P&Z Approves 2-Story Addition on Summer Street, Over Objections


Though two neighbors filed objections citing what they described as potential loom, town officials on Tuesday voted 7-0 to approve a second story addition at a Summer Street home.

160 Summer St. in New Canaan.

In approving the addition planned for the rear of 160 Summer St.—a ca. 1870-built, single-family home on about .2 acres, according to tax records—members of the Planning & Zoning Commission that it’s an attractive alternative to what’s there now and planned for the type of awkwardly configured lot for which Special Permits are designed.

“I think the proposed design is compatible to the neighborhood and the increase in height is only two or three additional feet,” Commissioner Kent Turner said at the group’s regular meeting, held at Town Hall. “So I do not believe it creates a significant impact on neighboring properties and I think it should be approved.”

A look at the rear and left elevations of the planned addition at 160 Summer St. ADA Architects

Those voting in favor included Chairman John Goodwin and Commissioners Claire Tiscornia, Dick Ward, Bill Redman, Laszlo Papp, Dan Radman and Turner. Commissioner John Kriz recused himself. Secretary Jean Grzelecki and Commissioners Jack Flynn and Krista Neilson were absent.

Planning & Zoning had received two letters from concerned neighbors who live in condominiums around the corner on East Avenue.

Albert and Pamela Miller said they objected to the permit application and are “concerned that so many structures,” citing the new four-story units at Mill Pond specifically, “are taller than they should be in a residential area.”

Another resident, Daniel Laline, filed a letter saying that the addition would create a “dominating structure” allowing less light and air flow in the area. Laline—also citing the complex at Mill Pond, say it “is larger than regulation”—asked in his letter, “Would you want it in your backyard?”

A special permit was needed because the addition is to exceed the maximum allowable building and total heights for side yards in the B Residential Zone under the New Canaan Zoning Regulations—20 and 25 feet, respectively (see page 63 here). A special permit also is needed because the driveway is to remain up against the property line, not three feet off of it, as has been required for 11 years under the regulations (page 66).

David Rucci, New Canaan-based attorney with Lampert, Toohey & Rucci LLC representing the applicants, said the home has a contract purchaser whose decision to move forward hinged on whether the addition was approved.

In addressing P&Z, Rucci questioned whether Laline himself at a distance of some 150 feet would really be affected by the project.

Noting that the lot’s width runs from between about 42 and 47 feet for its entire length, Rucci said abiding by 16-foot setback rules on both sides would mean conforming additions would create “an Eiffel Tower effect.” He added that plans include shifting the house out of a side yard setback where it currently sits and that existing screening—for example, between the rear of the house and Essex Ridge condos—will not be removed.

“We believe that this qualifies for a Special Permit,” Rucci said. “It is appropriate for the neighborhood. It is going to be an upgrade for the neighborhood. It’s a nice addition to neighborhood. It’s going to improve that screen scape on Summer Street which has been coming back very nicely right now. The use is going to remain the same. It will be a single family use and the driveway is going to be maintained in same area it is now.”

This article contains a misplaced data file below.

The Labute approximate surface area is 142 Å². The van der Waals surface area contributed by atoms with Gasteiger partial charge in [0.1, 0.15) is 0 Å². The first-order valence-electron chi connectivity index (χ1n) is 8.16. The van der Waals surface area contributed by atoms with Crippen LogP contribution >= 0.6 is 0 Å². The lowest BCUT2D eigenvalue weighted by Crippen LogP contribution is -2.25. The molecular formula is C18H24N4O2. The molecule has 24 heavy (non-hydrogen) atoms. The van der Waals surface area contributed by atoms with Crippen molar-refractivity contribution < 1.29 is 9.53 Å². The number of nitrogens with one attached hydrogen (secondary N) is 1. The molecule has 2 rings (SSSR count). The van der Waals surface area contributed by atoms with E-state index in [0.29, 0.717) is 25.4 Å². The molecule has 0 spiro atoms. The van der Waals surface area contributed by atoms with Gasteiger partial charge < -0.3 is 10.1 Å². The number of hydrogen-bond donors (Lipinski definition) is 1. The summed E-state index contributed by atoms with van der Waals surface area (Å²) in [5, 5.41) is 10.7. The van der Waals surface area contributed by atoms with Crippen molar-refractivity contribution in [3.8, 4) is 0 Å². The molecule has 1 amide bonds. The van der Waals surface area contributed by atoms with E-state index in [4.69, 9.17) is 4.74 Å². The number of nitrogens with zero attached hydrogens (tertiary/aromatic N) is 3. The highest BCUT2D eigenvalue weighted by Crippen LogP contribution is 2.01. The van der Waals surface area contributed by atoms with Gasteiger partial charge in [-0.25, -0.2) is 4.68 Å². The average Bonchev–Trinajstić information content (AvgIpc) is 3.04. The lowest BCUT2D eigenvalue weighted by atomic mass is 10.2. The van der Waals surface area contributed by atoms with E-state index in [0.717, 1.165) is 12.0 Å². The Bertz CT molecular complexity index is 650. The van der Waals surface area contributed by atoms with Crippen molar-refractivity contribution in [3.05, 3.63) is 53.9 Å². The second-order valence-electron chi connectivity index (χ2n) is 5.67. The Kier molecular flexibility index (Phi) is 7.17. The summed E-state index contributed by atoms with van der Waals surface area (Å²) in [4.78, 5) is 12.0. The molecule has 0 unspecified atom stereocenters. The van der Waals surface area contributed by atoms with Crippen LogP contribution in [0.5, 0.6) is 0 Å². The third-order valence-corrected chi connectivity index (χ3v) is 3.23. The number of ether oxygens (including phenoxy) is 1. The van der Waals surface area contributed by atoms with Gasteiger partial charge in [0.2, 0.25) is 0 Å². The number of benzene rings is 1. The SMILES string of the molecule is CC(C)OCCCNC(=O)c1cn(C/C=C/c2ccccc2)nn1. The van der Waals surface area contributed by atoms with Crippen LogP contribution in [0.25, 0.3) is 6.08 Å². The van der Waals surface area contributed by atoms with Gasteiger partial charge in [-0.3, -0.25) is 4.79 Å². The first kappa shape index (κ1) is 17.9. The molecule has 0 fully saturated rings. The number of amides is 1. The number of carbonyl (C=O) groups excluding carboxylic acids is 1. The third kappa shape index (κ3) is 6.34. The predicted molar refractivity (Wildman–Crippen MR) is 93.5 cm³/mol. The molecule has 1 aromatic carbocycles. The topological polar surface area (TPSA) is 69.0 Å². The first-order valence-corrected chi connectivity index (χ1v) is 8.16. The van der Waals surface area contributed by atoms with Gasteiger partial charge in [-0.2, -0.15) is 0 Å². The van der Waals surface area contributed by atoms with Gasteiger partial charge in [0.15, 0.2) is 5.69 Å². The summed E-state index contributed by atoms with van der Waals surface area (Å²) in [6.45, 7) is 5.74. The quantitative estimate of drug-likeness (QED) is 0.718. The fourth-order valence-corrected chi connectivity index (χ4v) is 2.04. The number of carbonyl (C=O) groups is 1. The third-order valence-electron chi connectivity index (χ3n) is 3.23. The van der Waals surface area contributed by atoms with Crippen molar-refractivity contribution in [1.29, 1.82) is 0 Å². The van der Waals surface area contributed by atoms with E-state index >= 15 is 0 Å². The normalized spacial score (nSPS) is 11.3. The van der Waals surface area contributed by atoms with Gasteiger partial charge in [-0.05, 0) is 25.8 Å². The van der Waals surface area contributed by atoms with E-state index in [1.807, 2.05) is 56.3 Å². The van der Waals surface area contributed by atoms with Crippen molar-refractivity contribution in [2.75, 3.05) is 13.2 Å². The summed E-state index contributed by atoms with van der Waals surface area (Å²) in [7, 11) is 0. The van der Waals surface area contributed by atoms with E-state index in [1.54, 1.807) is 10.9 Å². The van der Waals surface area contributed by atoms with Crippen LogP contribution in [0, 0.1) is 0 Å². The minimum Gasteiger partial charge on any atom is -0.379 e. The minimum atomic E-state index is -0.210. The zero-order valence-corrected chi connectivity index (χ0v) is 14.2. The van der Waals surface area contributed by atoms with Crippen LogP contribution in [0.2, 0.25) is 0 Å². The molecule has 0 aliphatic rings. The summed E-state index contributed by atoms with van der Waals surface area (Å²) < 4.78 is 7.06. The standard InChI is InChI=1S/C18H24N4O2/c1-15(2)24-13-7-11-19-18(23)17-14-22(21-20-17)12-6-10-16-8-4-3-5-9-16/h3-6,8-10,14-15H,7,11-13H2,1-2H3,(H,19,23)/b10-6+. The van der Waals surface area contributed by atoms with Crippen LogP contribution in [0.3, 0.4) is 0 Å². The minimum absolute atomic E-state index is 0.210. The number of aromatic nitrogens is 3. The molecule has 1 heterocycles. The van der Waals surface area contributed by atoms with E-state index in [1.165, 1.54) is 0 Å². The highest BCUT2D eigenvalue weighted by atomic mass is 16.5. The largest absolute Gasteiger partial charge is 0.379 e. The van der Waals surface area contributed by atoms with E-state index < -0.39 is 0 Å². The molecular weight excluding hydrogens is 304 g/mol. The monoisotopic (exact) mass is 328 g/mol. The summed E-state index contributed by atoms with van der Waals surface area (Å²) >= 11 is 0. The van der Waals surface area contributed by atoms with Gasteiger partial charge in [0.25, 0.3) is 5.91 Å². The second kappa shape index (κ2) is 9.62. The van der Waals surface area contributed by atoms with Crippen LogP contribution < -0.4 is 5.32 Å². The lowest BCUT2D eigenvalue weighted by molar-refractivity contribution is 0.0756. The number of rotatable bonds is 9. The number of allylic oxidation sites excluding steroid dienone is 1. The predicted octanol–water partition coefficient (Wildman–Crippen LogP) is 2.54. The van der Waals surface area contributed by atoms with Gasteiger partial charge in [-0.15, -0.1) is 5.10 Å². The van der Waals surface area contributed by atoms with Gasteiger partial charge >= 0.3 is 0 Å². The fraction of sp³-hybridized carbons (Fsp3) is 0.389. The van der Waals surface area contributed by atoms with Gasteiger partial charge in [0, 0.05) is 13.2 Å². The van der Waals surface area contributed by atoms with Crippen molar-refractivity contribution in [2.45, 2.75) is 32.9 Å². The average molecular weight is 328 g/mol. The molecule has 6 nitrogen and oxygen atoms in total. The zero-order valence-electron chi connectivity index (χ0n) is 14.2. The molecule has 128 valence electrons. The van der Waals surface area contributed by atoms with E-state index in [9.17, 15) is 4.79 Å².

He was accompanied by the architect for the project, Bill Andriopoulos of Norwalk-based Andriopoulos Design Associates LLC.

In a narrative that formed part of the application, Rucci spelled out the way the project meets the various Special Permit criteria, as follows:

  • “Suitable location for use”: “The size and shape of the property is consistent with allowing the proposed construction in the neighborhood. The property will continue to be used as a single family dwelling and there will be no increase in the intensity of that use. The proposed structure will be in compliance with all other height, setback and coverage calculations.”
  • “Appropriate improvements”: “When finished, the site will improve the overall streetscape on Summer Street. It will be landscaped and the site improved with a new driveway, plantings and upgraded utilities. The overall height will still be less than the 35’ allowable in the B Residence zone and the current side yard setback. The exterior appearance will blend into the environment surrounding it. The new structure will also be suitable in relation to its site characteristics.”
  • “Suitable transportation conditions”: “The applicant will utilize the existing driveway that is currently within a foot or so of the current northerly property line. The driveway will be further extended from Summer to a new garage at the rear of the property. The extension will allow for parking to be to the rear of the structure and away from Summer Street. There will be no increase in traffic as the use will remain the same.”
  • “Adequate public utilities and services”: “As stated above the building will be serviced by the current water, electric and sewer on the site. All utilities will be upgraded.”

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